Like anything else that is extremely popular, swimming pools and their enthusiastic usage by the public has some urban tales and myths associated with it.  Almost everyone who grew up swimming in a pool has heard the canard that there is a chemical that can be added to a swimming pool that can turn red, blue, or green when a child pees in it.  This would presumably cause great embarrassment for the child, and ultimately act as a deterrent to the kids peeing in the pool.  Well, like many other tall tales and urban legends, this is untrue.  This post from Paramus Post explains why, and also gives some other popular myths and legends surrounding swimming pools, and the real truth behind them.  The explanations might surprise you!

Here is an excerpt from the post:

Myth – Chlorine turns hair green.

Truth – The survey by the Water Quality and Health Council discovered that nearly half of respondents believe that chorine is responsible for turning hair green. In fact, the presence of copper in swimming pool water is to blame. Copper may be introduced to pool water in several ways, including metal plumbing or algaecide.

Myth – Swimmer "red eye" is caused by too much chlorine in the pool.

Truth – 87 percent of respondents to the Water Quality and Health Council survey believed that chlorine in pools makes swimmers' eyes red and irritated. In reality, when nitrogen, found in urine and sweat, is combined with chlorine, irritants called chloramines are formed. It is these chloramines, not the chlorine itself, that irritate the eyes, skin and respiratory system. In this case, more chlorine may actually need to be added to pool water in order to reduce the formation of chloramines.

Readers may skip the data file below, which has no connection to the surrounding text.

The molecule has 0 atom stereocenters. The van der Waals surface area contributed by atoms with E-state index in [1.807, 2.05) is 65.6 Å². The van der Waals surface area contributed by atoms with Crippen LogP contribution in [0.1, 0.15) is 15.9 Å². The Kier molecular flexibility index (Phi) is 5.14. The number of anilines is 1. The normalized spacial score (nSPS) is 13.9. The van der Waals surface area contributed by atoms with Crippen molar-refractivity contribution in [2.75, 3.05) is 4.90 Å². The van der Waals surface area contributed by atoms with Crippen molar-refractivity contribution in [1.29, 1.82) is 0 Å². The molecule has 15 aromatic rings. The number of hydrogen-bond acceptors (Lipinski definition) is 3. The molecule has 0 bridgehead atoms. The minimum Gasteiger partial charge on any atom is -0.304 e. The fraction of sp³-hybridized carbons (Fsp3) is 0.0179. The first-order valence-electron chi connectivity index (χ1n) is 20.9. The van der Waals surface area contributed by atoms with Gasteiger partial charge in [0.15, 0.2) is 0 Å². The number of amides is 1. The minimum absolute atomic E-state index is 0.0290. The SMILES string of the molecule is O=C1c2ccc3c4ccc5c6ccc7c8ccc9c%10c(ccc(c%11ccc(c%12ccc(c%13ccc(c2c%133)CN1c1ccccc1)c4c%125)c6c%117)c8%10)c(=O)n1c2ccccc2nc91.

Myth – When it comes to pool water, clarity means cleanliness.

Truth – Even when swimming pool water is clear, microorganisms too small to be seen with the naked eye can be present. While chlorine destroys bacteria that could put swimmers at risk for disease, it takes time to work. Most germs are killed within seconds in a properly treated pool, but some (such as Cryptosporidium) can survive for days and require more aggressive treatment.

Myth – The strong odor of chemicals indicates a clean, well-treated pool.

Truth – A faint smell is expected, but a strong scent of chemicals could mean trouble. When irritating chloramines are formed by the mixture of chlorine and pool contaminants, such as urine, body oils and other substances brought into the pool by swimmers, a strong smell is released. A healthy pool is one with little to no odor.